This set up turns ON the lamps as darkness sets in, and turns them off again at dawn. It is necessary for the photo cell to see the ambient light but be shielded from the lamp which is being controlled.
Motor Speed Control
Triac phase -control also enables you to adjust the speed of electric motors. The general kind of series-wound motor could be governed through circuits much like those applied for light dimming.
However, to guarantee reliable commutation, a capacitor and series resistance needs to be hooked up in parallel across the Triac (Fig. 6).
Through this set up the motor speed can vary in response to changes in load and the supply voltage,
However, for applications that are not critical (for example fan speed control), in which the load is fixed at any given speed, the circuit won't require any changes.
Motor speed which usually, when pre-programmed, is kept constant even with changes in the load conditions appears to be a helpful characteristic for power tools, laboratory stirrers, watchmakers' lathes potters' wheels, etc. To achieve this 'load sensing' feature, an SCR is usually included in a half -wave arrangement (Fig. 7).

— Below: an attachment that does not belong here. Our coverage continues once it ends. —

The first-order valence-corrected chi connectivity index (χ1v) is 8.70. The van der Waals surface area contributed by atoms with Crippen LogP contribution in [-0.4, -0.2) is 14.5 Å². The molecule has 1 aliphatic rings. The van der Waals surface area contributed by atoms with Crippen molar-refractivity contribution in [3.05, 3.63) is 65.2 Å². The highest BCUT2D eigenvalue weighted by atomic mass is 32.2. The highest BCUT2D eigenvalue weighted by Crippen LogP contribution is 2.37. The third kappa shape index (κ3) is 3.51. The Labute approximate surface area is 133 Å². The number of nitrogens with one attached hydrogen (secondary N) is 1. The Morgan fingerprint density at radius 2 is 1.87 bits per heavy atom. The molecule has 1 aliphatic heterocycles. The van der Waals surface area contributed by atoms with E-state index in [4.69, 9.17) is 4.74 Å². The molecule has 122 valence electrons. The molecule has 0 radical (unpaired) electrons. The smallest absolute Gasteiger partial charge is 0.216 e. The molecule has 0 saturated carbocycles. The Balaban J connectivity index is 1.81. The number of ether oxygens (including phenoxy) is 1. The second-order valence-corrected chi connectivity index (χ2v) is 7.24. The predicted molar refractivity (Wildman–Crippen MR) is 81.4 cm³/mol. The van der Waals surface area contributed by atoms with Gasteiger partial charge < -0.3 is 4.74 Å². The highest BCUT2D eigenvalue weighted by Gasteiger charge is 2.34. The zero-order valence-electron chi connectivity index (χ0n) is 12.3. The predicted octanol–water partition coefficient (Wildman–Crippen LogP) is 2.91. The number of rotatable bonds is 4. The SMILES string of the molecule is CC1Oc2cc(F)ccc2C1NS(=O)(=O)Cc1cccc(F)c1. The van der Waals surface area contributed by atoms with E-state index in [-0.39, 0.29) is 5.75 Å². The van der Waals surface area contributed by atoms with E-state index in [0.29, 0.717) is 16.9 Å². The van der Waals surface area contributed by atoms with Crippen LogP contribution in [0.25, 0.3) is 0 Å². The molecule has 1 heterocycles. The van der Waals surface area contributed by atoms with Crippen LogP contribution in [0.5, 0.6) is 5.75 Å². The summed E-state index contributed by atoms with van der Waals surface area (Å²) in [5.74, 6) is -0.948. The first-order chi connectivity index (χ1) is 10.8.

The circuit operates pretty good within a limited motor speed range although may be vulnerable to low-speed 'hiccups' and the half -wave working rule inhibits stabilized operation very much above the 50% speed range. A load sensing phase -control circuit where a Triac delivers complete zero to maximum control is displayed in Fig. 8.
Controlling Induction Motor Speed
Induction motors speed could be also controlled using Triacs, although you may come across a few difficulties particularly if split-phase or capacitor start motors are involved. Normally, induction motors could be controlled between full and half speed, given that these aren't 100% loaded.
The temperature of the motor could be used as a fairly dependable reference. The temperature should never go beyond the manufacturer's specifications, at any speed.